Evolution in Quantum Computing

Abstract:With the skyrocketing needs of rapid processing speed and miniaturization, classical computers are not able to keep up the pace with these few necessary parameters. As classical computers work on classical mechanics there expansion is at zenith. Due to these limitation quantum mechanics is taking the role of game changer in race of computation. Quantum computing studies quantum computer with the quantum mechanics phenomenon of superposition, entanglement, tunneling and annealing to solve problems that can’t be solved in life span of human beings. This review aims for summarizing timeline of the quantum computing along with quantum mechanics behind it.

Published in: 2016 International Conference System Modeling & Advancement in Research Trends (SMART)

A Role for IEEE in Quantum Computing

Erik P. DeBenedictis, Sandia National Laboratories


Will quantum computation become an
important milestone in human progress?
Passionate advocates and equally passionate
skeptics abound. IEEE already provides useful,
neutral forums for state-of-the-art science
and engineering knowledge as well as practical
benchmarks for quantum computation
evaluation. But could the organization do more?



Quantum Computers

About quantum computers

Quantum computers will use two fundamental properties of the quantum world: superposition and entanglement.
So, what is superposition? Qubits can be in the “|0⟩” state (called a zero-ket), the “|1⟩” state (called the one-ket), or a linear combination of the two (superposition). The half-angle bracket notation |⟩ is conventionally used to indicate qubits, as opposed to ordinary bits. When you measure the |0⟩ quantum state, you get a classical 0, and when you measure the |1⟩ quantum state, you get a classical 1. The |0⟩ state is sometimes called the ground state because in many physical implementations of quantum computing, including mine, it is the lowest energy state.

What’s a QBit ?

A qubit is a quantum system consisting of two energy levels, labeled |0⟩ and |1⟩. The |0⟩ state is often called the ground state because it is the lower of the two energies. Together, |0⟩ and |1⟩ make up what we call “standard basis vectors”. Like all vectors, they point in a direction and have a magnitude. Defining basis vectors is a really useful trick we have borrowed from linear algebra. The basic idea is that once you have defined these vectors, you can construct any other vector from a linear combination of the basis vectors.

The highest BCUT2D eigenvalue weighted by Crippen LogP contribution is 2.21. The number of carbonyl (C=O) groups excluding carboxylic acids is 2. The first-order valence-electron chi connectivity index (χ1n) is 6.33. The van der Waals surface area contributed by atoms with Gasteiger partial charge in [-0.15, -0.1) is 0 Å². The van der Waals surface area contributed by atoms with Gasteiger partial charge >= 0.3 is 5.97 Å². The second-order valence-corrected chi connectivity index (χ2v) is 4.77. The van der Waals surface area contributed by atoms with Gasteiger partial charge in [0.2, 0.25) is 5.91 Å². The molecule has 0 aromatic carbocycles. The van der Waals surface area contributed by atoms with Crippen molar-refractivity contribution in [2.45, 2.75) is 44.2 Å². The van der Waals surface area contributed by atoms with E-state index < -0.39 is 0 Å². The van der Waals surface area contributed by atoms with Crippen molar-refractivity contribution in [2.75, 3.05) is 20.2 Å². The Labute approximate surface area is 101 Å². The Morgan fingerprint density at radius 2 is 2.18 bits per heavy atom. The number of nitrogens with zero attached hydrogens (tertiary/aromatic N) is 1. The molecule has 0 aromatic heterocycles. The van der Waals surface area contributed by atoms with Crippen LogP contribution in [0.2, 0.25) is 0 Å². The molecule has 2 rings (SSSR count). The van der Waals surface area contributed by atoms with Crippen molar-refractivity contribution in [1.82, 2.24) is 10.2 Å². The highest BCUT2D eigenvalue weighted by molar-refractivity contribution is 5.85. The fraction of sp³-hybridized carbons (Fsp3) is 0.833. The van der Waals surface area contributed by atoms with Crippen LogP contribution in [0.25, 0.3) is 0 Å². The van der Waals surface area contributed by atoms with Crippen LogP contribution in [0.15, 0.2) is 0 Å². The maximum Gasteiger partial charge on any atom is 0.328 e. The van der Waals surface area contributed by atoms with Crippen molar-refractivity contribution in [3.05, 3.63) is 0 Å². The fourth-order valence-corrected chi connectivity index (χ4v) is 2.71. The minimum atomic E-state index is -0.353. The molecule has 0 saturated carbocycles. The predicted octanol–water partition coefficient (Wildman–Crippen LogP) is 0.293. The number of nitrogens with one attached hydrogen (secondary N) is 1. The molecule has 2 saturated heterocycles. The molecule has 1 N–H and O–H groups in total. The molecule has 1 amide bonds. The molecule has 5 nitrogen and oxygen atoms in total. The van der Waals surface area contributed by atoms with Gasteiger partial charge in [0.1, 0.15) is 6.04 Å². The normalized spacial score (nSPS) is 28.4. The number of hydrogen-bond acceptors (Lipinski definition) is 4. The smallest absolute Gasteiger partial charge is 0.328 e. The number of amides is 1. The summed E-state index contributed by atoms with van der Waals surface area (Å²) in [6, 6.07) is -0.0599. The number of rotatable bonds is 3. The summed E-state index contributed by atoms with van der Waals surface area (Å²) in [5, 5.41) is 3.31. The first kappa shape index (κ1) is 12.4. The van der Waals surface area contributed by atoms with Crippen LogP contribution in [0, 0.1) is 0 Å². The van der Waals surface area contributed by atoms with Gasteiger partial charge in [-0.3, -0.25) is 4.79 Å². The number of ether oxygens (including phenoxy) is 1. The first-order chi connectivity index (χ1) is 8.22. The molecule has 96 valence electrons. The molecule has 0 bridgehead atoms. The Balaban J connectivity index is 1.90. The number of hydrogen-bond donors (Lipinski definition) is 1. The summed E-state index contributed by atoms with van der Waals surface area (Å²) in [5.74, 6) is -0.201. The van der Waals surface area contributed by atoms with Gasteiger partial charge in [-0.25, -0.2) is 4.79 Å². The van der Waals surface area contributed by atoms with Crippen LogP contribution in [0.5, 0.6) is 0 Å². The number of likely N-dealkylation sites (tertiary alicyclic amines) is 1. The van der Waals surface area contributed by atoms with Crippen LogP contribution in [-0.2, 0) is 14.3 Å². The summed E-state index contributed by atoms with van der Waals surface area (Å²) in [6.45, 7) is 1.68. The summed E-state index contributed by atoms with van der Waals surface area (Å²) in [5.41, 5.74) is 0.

Additionally, qubits also have a “phase”, which results from the fact that superpositions can be complex. To represent these superpositions, we put a coefficient such as a or b in front of the state like so: a|0⟩+b|1⟩. Here’s what the formula is saying: “The state is made up of a linear combination of |0⟩ and |1⟩, where the proportion of each depends on the coefficients a and b.” The coefficients a and b could be positive, negative, or even complex. If we take the absolute value of a or b and square it (e.g. |a|2‘or:math:‘|b|2 ), we get the probability of measuring the 0 or 1 outcome, respectively.
The basis states |0⟩ and |1⟩ and their linear combinations a|0⟩ + b|1⟩ describe the state of a single qubit. But because the coefficients a and b are not just real numbers, but can be imaginary or even complex, visualizing a qubit requires a special tool called the Bloch Sphere. The Bloch Sphere is a sphere with a radius of one and a point on its surface represents the state of a qubit. Like a globe uses longitude and latitude to describe points on the surface, the Bloch sphere can also use angles to describe the state of a qubit. This representation allows any qubit state, including those with complex coefficients, to be represented as a point on the surface of the Bloch sphere. Points on the surface of the Bloch sphere which lie along the X, Y, or Z axis correspond to special states as described below.